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"Non-Discriminatory" Broadband: Just Carriage, or Miscarriage of Justice?

The foundational idea behind "net neutrality" is one of fairness by constraining ISP power over network mechanisms. The theory is this: if there is "non-discriminatory" local traffic management, then you have "fair" global outcomes to both users and application providers. There are thousands of pages of academic books making this assumption, and it is the basis of recent EU telecoms law. more»

Why Broadband Speed Tests Suck

Everyone is familiar with broadband 'speed test' applications. When you have an ISP service quality problem, it is common to grab one of these tools to see if you are getting the service you feel you are entitled to get. Whenever you upgrade your broadband, the first thing you might do is to run a speed test. Then you can show off to your mates how superior your blazing fast service is compared to their pitiful product. more»

The World is in Need of Transformative Solutions

The world has changed significantly since 2000, when the countries of the world adopted the United Nations Millennium Development Goals (MDGs). While strong economic growth in the developing world has helped lift millions out of poverty, global population growth, modern lifestyles and consumption are now stretching the limits of the planet's resources. During this time, technological advances in information and communication technologies (ICT) have radically transformed the way people communicate and lead their lives; now ICT can play a vital, transformative role in helping to put the world on a more sustainable path. more»

On the Internet Everyone is Connected to Everyone Else - Right?

We tend to make a number of assumptions about the Internet, and sometimes these assumptions don't always stand up to critical analysis. We were perhaps 'trained' by the claims of the telephone service to believe that these communications networks supported a model of universal connectivity. Any telephone handset could establish a call with any other telephone handset was the underlying model of a ubiquitous telephone service, and we've carried that assumption into our perception of the Internet. On the Internet anyone can communicate with anyone else - right? more»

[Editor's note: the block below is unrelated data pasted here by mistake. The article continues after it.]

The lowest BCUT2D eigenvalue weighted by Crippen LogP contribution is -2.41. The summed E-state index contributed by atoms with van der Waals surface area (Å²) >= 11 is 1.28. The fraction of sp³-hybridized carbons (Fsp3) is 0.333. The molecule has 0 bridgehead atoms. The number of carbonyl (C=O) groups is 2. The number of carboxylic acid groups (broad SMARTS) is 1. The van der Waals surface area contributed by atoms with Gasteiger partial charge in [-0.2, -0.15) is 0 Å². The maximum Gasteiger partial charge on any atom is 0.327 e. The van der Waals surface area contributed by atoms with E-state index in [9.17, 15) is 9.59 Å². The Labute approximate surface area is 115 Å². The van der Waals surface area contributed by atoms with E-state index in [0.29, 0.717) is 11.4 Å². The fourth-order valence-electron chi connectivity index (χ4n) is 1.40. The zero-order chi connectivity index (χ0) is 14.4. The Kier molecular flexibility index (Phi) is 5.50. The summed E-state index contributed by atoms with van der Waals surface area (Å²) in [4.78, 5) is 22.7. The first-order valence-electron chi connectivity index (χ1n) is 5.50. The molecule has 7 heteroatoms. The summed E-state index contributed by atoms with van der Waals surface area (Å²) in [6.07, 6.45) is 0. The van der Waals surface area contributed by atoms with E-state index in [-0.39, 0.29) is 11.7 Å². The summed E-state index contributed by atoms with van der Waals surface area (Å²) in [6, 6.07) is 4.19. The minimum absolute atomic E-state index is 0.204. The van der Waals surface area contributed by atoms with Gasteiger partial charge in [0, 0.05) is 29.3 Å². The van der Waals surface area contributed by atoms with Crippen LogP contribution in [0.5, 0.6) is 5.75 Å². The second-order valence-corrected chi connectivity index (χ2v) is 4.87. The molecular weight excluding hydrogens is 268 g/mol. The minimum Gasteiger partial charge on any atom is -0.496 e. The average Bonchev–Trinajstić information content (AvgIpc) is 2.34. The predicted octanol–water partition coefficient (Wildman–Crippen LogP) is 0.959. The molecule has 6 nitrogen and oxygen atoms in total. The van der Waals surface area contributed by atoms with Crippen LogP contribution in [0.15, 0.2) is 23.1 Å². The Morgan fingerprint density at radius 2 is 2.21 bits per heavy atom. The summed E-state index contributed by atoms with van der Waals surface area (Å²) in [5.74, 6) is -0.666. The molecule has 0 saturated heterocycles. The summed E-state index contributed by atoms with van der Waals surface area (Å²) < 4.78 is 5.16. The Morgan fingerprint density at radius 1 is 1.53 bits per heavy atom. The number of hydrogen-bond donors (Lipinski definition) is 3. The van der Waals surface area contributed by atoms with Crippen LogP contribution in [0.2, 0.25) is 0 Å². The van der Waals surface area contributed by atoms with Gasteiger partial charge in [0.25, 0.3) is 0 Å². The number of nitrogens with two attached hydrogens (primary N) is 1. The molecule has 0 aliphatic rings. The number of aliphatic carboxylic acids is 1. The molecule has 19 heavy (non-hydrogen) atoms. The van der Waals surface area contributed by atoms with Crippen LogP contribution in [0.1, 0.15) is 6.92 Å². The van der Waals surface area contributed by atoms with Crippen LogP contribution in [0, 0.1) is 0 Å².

Behind the Curtain: Making IPv6 Work

Wouldn't it be nice if turning on IPv6 really was 'press one button and the rest is magic' easy? For some things, it is. If you're talking about client-side, enabling an IPv4-only home service on DSL or fibre really can be this simple, because all the heavy lifting is being done inside your ISP: you're not enabling IPv6 in the network, you're turning on the last mile. It was knocking at your door and you just had to let it in. more»

IPv6 and DNSSEC Are Respectively 20 and 19 Years Old. Same Fight and Challenges?

A few weeks ago I came across an old interview of me by ITespresso.fr from 10 years back entitled "IPv6 frees human imagination". At the time, I was talking about the contributions IPv6 was expected to make and the challenges it had to face. After reading the article again, I realized that it has become a little dusty (plus a blurred photo of the interviewee :-)). But what caught my attention the most in the interview was my assertion: "If IPv6 does not prevail in 2006, it's a safe bet that it will happen in 2007". Wow! more»

The Real Reason Why Network 'Neutrality' Is Impossible

In "Net Neutrality: Discrimination, Competition, and Innovation in the UK and US", Alissa Cooper and Ian Brown explore the relationship between two broadband regulatory regimes and their practical outcomes. The paper is of (paradoxical) interest as it (unintentionally) demonstrates how policy is being made without sufficient understanding of packet network performance. This paper contains many common fallacies about performance. These fallacies are fuelling misdirected conflicts over broadband regulatory policy. The underlying (false) assumption is that 'neutral' (aka 'non-discriminatory') networks exist. more»

Time to Look Past 'Net Neutrality'. Let's Start a Fresh Post-Neutrality Debate…